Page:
Sunday, May 25, 2008

Who I Walk For...

Last year, I wrote four names on a tag and hung it off my fanny pack, to recognize cancer patients and survivors.

This year, I took my hat to have it scribed with eight names. Not a comprehensive list, but a good microcosm of diversity among cancer's targets.

My sister Mary, breast cancer.

My friend Jobeth, ovarian cancer.

My old friend Sabine, brain cancer.

My three colleagues.
Julie, breast cancer.
Denise, pancreatic cancer.
Lisa, thyroid cancer.

And two men I admire, both with brain cancer.
Andrew D'Angelo, the composer and jazz musician.
Ted Kennedy, the Lion of the Senate.

Tuesday, May 20, 2008


I had a video gait analysis today at Northwest Hospital's Sports Medicine Clinic -- it was fascinating! First, your knees and the achilles tendons on each heel are marked in black. Then you stand up against a grid-marked wall so that the camera can get alignment information. Then you walk barefoot on a treadmill being filmed by four cameras, each capturing a different view. Then you walk again with your shoes on.

I actually walked better barefoot than with my current orthodics. After watching closely, the pedorthist took my orthodics into his lab and made some significant adjustments to them. We could see the difference when I put them back on and walked again on the treadmill -- not perfect, but much better. Though I had wondered if my shoes were too roomy -- I have a new blister on the bunion callus -- they thought the shoes were just fine for the 60 mile walk.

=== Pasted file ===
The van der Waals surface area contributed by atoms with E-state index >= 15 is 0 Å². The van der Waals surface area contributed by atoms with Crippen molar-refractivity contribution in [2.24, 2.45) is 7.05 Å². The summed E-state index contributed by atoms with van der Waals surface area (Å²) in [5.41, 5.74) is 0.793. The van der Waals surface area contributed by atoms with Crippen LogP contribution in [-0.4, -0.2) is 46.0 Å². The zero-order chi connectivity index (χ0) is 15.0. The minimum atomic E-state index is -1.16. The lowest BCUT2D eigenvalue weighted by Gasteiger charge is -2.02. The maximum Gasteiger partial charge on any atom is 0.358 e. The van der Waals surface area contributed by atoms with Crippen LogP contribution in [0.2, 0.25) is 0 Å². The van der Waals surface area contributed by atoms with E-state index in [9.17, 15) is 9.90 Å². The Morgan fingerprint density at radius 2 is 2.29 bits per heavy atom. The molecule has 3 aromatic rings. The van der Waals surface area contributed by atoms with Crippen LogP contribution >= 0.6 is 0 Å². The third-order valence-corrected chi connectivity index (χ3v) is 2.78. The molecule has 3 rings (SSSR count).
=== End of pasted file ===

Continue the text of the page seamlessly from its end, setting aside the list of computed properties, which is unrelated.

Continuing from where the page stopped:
But it's pretty clear from the grid and from the treadmill video that the Mighty Psoas has not yet released my spine. And up against the wall grid, I am crooked, listing to one side by 4 inches. It is called a muscular imbalance. Other nagging problems are evidently related to this more fundamental issue -- that my orthodics are actually doing me more harm than good. I do not have a good foundation for stability in the foot or the knee or the hip, so walking distances exacerbates the imbalance.

I'll get started on new orthodics -- and I'm also going back to the clinic for an evaluation of my back, vertebrate by vertebrate and probably the psoas too. From that, they will prescribe physical therapy exercises for me to get straight and align these joints better.

I feel like I've been given some new tools today to try to get past recent physical setbacks. I was just about ready to settle for having raised $11,000 for 2008, and let folks know that I would not be able to do the 3 Day Walk this year. It may still come to that, but I've got 17 weeks of runway before I have to make that decision. Even if I only walk several miles a day for the next week or so while the back is being evaluated, I will still be moving forward. And that's really the only way I like to go, torqued or not.